We’re not lacking for work at all, but we are looking at where we are going. When you have a lot of senior people you have to grow the company, or you lose them. So we’re talking about what that growth looks like, for example, how fast do we grow, what markets are we going into… It’s a constant development, and the problem is, the bigger you get the harder it gets. There is a point when growth can be organic and linear, hiring people one-by-one as you need to, but I remember someone telling me 2 or 3 years ago that once you get to 10 people it mushrooms. And it’s true, because that’s where we are now. I can see the next growth is not small. It’s not as easy as adding one more person to the team. We need to restructure our whole management group, so that’s what it is for us… our greatest challenge is growing in a way that is happy and successful. And to do this successfully we talk… we seek mentors, and talk to people who know more than we do. I’m very transparent, and I’m very honest, and that’s all I can do… It’s important to talk about the challenges, but it’s just as important to talk about the possibilities.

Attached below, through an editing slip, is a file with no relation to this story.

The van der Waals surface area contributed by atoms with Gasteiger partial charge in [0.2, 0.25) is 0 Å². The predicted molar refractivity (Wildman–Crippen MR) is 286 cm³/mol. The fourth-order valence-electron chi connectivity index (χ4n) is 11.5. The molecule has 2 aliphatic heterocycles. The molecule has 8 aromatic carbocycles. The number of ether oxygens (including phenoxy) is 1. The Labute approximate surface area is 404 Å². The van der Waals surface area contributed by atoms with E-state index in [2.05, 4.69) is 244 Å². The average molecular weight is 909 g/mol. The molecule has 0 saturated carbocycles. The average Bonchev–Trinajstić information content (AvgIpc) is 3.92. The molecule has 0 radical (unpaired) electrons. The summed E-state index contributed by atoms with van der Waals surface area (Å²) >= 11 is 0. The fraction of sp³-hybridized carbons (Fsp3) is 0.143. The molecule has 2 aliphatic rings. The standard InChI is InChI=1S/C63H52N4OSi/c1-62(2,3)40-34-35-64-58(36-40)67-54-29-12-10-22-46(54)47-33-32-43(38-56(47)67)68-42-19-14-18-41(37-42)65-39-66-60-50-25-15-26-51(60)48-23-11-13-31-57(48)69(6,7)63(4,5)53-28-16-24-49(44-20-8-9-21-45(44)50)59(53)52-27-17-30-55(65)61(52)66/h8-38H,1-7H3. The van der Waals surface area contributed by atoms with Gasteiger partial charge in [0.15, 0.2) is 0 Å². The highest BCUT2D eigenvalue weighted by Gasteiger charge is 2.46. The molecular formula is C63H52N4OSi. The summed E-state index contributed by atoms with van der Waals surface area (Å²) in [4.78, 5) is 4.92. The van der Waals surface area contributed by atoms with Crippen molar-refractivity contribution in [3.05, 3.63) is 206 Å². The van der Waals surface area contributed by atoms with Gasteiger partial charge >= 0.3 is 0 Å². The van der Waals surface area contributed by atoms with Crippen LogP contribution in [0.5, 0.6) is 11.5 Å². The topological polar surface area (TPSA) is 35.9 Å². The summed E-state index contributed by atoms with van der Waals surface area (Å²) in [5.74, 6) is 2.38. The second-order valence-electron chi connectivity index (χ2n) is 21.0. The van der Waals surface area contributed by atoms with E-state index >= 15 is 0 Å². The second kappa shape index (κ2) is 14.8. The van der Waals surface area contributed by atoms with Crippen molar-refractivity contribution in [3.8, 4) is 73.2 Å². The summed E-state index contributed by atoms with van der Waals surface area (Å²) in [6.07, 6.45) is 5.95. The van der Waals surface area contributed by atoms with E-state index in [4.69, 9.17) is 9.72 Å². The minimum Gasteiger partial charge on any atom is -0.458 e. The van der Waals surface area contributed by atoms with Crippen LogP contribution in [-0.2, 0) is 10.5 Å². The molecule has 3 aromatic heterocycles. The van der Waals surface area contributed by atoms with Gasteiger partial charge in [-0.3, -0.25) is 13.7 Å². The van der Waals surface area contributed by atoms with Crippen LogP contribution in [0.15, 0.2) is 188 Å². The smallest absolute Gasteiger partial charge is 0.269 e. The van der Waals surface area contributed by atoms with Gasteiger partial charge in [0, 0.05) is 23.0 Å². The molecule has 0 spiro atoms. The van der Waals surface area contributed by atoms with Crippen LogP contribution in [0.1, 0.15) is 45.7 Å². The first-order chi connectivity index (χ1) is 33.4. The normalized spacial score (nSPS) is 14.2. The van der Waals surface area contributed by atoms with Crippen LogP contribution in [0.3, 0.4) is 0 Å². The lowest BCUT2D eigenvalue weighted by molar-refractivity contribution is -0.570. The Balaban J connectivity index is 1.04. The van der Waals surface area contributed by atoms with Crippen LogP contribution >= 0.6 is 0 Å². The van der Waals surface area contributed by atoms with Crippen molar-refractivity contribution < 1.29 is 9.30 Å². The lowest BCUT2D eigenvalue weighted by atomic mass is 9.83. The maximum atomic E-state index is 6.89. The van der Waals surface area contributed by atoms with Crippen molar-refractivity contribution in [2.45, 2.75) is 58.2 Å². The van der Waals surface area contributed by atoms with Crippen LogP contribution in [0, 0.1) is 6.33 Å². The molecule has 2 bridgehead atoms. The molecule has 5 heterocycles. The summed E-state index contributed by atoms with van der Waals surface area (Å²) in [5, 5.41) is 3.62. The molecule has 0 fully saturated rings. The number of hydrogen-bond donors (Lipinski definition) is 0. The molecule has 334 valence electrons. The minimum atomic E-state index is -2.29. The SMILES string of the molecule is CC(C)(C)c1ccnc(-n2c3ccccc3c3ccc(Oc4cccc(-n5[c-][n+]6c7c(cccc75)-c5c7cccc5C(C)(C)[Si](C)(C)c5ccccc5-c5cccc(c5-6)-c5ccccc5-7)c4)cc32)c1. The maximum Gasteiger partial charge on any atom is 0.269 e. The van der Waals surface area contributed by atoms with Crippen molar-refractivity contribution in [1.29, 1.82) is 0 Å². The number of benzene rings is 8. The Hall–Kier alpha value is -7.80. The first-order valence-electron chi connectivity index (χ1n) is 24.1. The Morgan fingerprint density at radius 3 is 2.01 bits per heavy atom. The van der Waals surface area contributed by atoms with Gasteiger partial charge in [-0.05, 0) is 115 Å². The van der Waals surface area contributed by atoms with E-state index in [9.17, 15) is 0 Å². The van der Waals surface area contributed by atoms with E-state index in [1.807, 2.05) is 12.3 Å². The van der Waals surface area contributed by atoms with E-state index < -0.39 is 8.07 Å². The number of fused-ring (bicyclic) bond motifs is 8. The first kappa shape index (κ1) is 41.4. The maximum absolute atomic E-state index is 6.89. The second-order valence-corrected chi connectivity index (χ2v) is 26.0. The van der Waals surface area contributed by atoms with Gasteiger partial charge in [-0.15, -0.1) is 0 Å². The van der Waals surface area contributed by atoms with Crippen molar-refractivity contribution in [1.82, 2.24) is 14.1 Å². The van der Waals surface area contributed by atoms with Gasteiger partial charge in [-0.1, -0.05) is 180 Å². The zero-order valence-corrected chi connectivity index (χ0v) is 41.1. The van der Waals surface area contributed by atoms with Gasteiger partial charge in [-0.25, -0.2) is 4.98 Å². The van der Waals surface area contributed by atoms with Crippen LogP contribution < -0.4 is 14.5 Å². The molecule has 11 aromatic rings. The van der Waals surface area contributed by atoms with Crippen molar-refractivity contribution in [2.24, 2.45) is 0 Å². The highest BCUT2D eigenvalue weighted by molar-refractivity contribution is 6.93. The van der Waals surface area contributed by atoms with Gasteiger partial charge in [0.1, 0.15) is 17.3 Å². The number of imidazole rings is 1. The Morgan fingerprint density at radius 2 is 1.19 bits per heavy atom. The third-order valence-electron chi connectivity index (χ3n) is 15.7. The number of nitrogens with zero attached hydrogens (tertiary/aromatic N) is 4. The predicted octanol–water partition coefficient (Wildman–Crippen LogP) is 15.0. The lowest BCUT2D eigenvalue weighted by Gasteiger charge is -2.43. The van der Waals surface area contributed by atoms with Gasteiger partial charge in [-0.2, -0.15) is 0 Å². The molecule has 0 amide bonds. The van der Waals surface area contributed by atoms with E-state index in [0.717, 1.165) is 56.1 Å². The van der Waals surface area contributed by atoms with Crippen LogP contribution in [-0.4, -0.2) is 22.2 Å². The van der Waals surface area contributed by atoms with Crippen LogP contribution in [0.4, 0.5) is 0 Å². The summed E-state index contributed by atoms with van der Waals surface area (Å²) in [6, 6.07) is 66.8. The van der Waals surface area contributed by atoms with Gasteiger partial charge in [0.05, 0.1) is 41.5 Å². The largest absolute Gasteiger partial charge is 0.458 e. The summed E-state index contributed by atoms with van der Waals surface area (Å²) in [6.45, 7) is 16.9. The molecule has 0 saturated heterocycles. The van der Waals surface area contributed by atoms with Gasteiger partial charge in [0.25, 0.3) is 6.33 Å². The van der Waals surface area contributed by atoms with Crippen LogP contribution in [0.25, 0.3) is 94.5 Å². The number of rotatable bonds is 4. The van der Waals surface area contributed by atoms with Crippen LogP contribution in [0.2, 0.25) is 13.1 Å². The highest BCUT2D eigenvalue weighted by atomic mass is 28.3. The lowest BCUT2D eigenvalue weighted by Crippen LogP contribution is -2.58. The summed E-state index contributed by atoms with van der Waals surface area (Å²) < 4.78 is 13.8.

Where do you see the future of design on the West Coast? In Canada? What is the biggest influence on that direction?
I think we have an amazingly talented design community on the West Coast, and I think the future is in a couple of places. I think it’s in intelligent, timeless design, I think it’s in a holistic approach to design, and I think it’s in being leaders in small space design.
What about the eco side of that?
I think eco is a really complicated topic. I absolutely believe that we should be doing as much as we possibly can to build green and sustainable homes. We also have some massive challenges with that, because at a certain point in the market it’s very difficult for the average consumer to have a green home. It’s things like geothermal heat, you have to hit a certain price point for the value of the house to be able to justify the investment at a time when our market is turning over faster than we can recoup the cost. So we have some real challenges with that. I think developers need to be leaders.
I feel like we have a culture of entitlement. And what I mean by that is if I buy a $500,000 condo – and we expect that, because we feel we’re entitled to own a home – we think that we’re entitled to have that whole house furnished within 3 weeks. So because we think we’re entitled to that, it justifies us going out and buying cheap garbage that we’re going to bring home, and then throw away, kitchens that we’re going to rip out in 18 months… all because we have our wants right now, our insatiable desire for it, instead of having a smaller space, a higher cost per square foot, and demanding a quality that will last for a long time.